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Corrosion Fundamentals

Crevice Corrosion

Crevice or contact corrosion is the corrosion produced at the region of contact of metals with metals or metals with nonmetals. It may occur at washers, under barnacles, at sand grains, under applied protective films, and at pockets formed by threaded joints. Whether or not stainless steels are free of pit nuclei, they are always susceptible to this kind of corrosion because a nucleus is not necessary.

Cleanliness, the proper use of sealants, and protective coatings are effective means of controlling this problem. Molybdenum-containing grades of stainless steel (e.g. 316 and 316L) have increased crevice corrosion resistance.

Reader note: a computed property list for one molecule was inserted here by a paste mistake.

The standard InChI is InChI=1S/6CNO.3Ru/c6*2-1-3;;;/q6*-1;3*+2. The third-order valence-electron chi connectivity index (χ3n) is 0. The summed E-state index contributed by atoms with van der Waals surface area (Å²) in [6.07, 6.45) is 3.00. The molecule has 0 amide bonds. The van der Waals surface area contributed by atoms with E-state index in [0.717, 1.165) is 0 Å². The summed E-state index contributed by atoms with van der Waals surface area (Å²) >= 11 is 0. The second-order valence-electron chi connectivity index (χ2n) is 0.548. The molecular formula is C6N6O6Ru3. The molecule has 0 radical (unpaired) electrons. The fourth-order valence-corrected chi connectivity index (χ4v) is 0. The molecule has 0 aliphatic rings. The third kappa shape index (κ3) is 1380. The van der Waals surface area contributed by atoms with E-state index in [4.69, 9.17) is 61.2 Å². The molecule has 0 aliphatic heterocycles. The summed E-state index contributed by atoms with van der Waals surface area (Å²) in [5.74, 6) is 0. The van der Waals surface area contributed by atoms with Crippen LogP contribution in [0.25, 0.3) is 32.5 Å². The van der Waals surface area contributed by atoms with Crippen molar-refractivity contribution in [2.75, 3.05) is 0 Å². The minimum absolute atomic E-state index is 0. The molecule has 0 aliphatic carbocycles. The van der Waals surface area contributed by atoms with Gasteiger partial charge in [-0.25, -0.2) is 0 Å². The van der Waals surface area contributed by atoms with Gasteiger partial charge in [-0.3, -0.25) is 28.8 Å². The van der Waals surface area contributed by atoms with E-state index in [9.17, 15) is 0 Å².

Crevice Corrosion of a Titanium Flange

The crevice corrosion shown above happened when an aerospace alloy (titanium - 6 aluminum - 4 vanadium) was used instead of a more corrosion-resistant grade of titanium. Special alloying additions are added to titanium to make alloys which are crevice corrosion resistant even at elevated temperatures.

Screws and fasteners have are common sources of crevice corrosion problems. The stainless steel screws shown below corroded in the moist atmosphere of a pleasure boat hull.

Screws Showing Crevice Corrosion Problems
(Courtesy of marinesurvey.com)

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